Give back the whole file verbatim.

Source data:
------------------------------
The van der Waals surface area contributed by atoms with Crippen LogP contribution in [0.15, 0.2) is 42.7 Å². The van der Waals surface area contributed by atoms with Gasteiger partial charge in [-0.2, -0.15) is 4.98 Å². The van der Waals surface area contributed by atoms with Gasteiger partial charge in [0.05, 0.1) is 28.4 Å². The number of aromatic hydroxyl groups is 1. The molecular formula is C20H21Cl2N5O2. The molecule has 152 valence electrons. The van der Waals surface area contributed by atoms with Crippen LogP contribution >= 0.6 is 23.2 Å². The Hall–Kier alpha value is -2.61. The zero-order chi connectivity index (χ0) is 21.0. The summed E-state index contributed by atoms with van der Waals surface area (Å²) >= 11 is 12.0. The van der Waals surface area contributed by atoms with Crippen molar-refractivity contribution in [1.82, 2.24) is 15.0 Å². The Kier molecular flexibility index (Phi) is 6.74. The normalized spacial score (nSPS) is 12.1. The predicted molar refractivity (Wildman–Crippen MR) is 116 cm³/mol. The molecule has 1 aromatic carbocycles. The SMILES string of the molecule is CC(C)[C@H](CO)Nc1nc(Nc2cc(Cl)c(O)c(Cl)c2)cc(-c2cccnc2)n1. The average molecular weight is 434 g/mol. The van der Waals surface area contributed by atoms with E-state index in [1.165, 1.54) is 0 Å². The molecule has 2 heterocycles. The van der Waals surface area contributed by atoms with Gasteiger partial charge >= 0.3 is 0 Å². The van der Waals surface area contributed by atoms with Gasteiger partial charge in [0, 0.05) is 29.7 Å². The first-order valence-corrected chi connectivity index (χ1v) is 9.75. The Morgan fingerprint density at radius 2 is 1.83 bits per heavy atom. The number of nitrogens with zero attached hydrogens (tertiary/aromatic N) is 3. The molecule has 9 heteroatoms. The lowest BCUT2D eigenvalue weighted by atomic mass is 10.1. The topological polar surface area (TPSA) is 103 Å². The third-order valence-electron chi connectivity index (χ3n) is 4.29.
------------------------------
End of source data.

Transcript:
The van der Waals surface area contributed by atoms with Crippen LogP contribution in [0.15, 0.2) is 42.7 Å². The van der Waals surface area contributed by atoms with Gasteiger partial charge in [-0.2, -0.15) is 4.98 Å². The van der Waals surface area contributed by atoms with Gasteiger partial charge in [0.05, 0.1) is 28.4 Å². The number of aromatic hydroxyl groups is 1. The molecular formula is C20H21Cl2N5O2. The molecule has 152 valence electrons. The van der Waals surface area contributed by atoms with Crippen LogP contribution >= 0.6 is 23.2 Å². The Hall–Kier alpha value is -2.61. The zero-order chi connectivity index (χ0) is 21.0. The summed E-state index contributed by atoms with van der Waals surface area (Å²) >= 11 is 12.0. The van der Waals surface area contributed by atoms with Crippen molar-refractivity contribution in [1.82, 2.24) is 15.0 Å². The Kier molecular flexibility index (Phi) is 6.74. The normalized spacial score (nSPS) is 12.1. The predicted molar refractivity (Wildman–Crippen MR) is 116 cm³/mol. The molecule has 1 aromatic carbocycles. The SMILES string of the molecule is CC(C)[C@H](CO)Nc1nc(Nc2cc(Cl)c(O)c(Cl)c2)cc(-c2cccnc2)n1. The average molecular weight is 434 g/mol. The van der Waals surface area contributed by atoms with E-state index in [1.165, 1.54) is 0 Å². The molecule has 2 heterocycles. The van der Waals surface area contributed by atoms with Gasteiger partial charge >= 0.3 is 0 Å². The van der Waals surface area contributed by atoms with Gasteiger partial charge in [0, 0.05) is 29.7 Å². The first-order valence-corrected chi connectivity index (χ1v) is 9.75. The Morgan fingerprint density at radius 2 is 1.83 bits per heavy atom. The number of nitrogens with zero attached hydrogens (tertiary/aromatic N) is 3. The molecule has 9 heteroatoms. The lowest BCUT2D eigenvalue weighted by atomic mass is 10.1. The topological polar surface area (TPSA) is 103 Å². The third-order valence-electron chi connectivity index (χ3n) is 4.29.